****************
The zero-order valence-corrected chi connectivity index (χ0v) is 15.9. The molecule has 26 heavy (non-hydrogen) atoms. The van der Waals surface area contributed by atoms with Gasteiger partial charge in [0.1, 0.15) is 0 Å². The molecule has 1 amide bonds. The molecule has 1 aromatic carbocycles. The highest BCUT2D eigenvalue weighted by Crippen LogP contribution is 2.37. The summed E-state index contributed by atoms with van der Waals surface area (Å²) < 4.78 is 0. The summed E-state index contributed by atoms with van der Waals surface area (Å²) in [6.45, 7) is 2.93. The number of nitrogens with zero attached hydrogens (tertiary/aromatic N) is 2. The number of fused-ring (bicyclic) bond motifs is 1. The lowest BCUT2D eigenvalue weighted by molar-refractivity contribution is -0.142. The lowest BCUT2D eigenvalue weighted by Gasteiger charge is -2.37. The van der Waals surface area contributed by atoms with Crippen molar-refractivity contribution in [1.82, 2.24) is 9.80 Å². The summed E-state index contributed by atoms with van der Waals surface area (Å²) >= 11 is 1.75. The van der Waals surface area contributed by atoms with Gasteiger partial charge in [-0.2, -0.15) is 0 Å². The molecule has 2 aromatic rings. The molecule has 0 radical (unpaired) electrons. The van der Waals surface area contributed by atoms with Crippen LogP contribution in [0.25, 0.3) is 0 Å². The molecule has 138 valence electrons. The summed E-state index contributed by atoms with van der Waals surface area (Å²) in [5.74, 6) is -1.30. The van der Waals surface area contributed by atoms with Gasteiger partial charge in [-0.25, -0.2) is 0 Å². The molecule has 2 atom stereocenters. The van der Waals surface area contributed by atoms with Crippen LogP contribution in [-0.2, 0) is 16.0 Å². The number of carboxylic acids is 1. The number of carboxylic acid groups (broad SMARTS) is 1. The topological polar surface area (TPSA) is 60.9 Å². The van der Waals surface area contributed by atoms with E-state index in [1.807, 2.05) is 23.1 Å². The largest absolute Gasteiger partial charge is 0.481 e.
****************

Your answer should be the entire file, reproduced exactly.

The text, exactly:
The zero-order valence-corrected chi connectivity index (χ0v) is 15.9. The molecule has 26 heavy (non-hydrogen) atoms. The van der Waals surface area contributed by atoms with Gasteiger partial charge in [0.1, 0.15) is 0 Å². The molecule has 1 amide bonds. The molecule has 1 aromatic carbocycles. The highest BCUT2D eigenvalue weighted by Crippen LogP contribution is 2.37. The summed E-state index contributed by atoms with van der Waals surface area (Å²) < 4.78 is 0. The summed E-state index contributed by atoms with van der Waals surface area (Å²) in [6.45, 7) is 2.93. The number of nitrogens with zero attached hydrogens (tertiary/aromatic N) is 2. The number of fused-ring (bicyclic) bond motifs is 1. The lowest BCUT2D eigenvalue weighted by molar-refractivity contribution is -0.142. The lowest BCUT2D eigenvalue weighted by Gasteiger charge is -2.37. The van der Waals surface area contributed by atoms with Crippen molar-refractivity contribution in [1.82, 2.24) is 9.80 Å². The summed E-state index contributed by atoms with van der Waals surface area (Å²) >= 11 is 1.75. The van der Waals surface area contributed by atoms with Gasteiger partial charge in [-0.2, -0.15) is 0 Å². The molecule has 2 aromatic rings. The molecule has 0 radical (unpaired) electrons. The van der Waals surface area contributed by atoms with Crippen LogP contribution in [0.25, 0.3) is 0 Å². The molecule has 138 valence electrons. The summed E-state index contributed by atoms with van der Waals surface area (Å²) in [5.74, 6) is -1.30. The van der Waals surface area contributed by atoms with Gasteiger partial charge in [-0.25, -0.2) is 0 Å². The molecule has 2 atom stereocenters. The van der Waals surface area contributed by atoms with Crippen LogP contribution in [-0.2, 0) is 16.0 Å². The number of carboxylic acids is 1. The number of carboxylic acid groups (broad SMARTS) is 1. The topological polar surface area (TPSA) is 60.9 Å². The van der Waals surface area contributed by atoms with E-state index in [1.807, 2.05) is 23.1 Å². The largest absolute Gasteiger partial charge is 0.481 e.